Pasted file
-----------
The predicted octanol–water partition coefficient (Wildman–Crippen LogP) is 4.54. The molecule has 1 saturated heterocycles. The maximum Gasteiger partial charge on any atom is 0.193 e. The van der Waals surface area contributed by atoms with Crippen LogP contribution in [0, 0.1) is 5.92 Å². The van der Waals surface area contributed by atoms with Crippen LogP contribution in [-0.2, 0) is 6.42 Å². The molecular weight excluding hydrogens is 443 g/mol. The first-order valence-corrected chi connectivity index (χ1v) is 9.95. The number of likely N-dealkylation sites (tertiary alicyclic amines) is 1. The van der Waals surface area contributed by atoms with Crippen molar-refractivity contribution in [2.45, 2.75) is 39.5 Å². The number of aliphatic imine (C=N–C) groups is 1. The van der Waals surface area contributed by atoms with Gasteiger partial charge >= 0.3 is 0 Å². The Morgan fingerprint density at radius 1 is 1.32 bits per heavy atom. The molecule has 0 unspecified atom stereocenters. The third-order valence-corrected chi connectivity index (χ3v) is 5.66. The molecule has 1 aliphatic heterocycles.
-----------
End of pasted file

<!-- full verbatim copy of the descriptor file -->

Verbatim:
The predicted octanol–water partition coefficient (Wildman–Crippen LogP) is 4.54. The molecule has 1 saturated heterocycles. The maximum Gasteiger partial charge on any atom is 0.193 e. The van der Waals surface area contributed by atoms with Crippen LogP contribution in [0, 0.1) is 5.92 Å². The van der Waals surface area contributed by atoms with Crippen LogP contribution in [-0.2, 0) is 6.42 Å². The molecular weight excluding hydrogens is 443 g/mol. The first-order valence-corrected chi connectivity index (χ1v) is 9.95. The number of likely N-dealkylation sites (tertiary alicyclic amines) is 1. The van der Waals surface area contributed by atoms with Crippen molar-refractivity contribution in [2.45, 2.75) is 39.5 Å². The number of aliphatic imine (C=N–C) groups is 1. The van der Waals surface area contributed by atoms with Gasteiger partial charge >= 0.3 is 0 Å². The Morgan fingerprint density at radius 1 is 1.32 bits per heavy atom. The molecule has 0 unspecified atom stereocenters. The third-order valence-corrected chi connectivity index (χ3v) is 5.66. The molecule has 1 aliphatic heterocycles.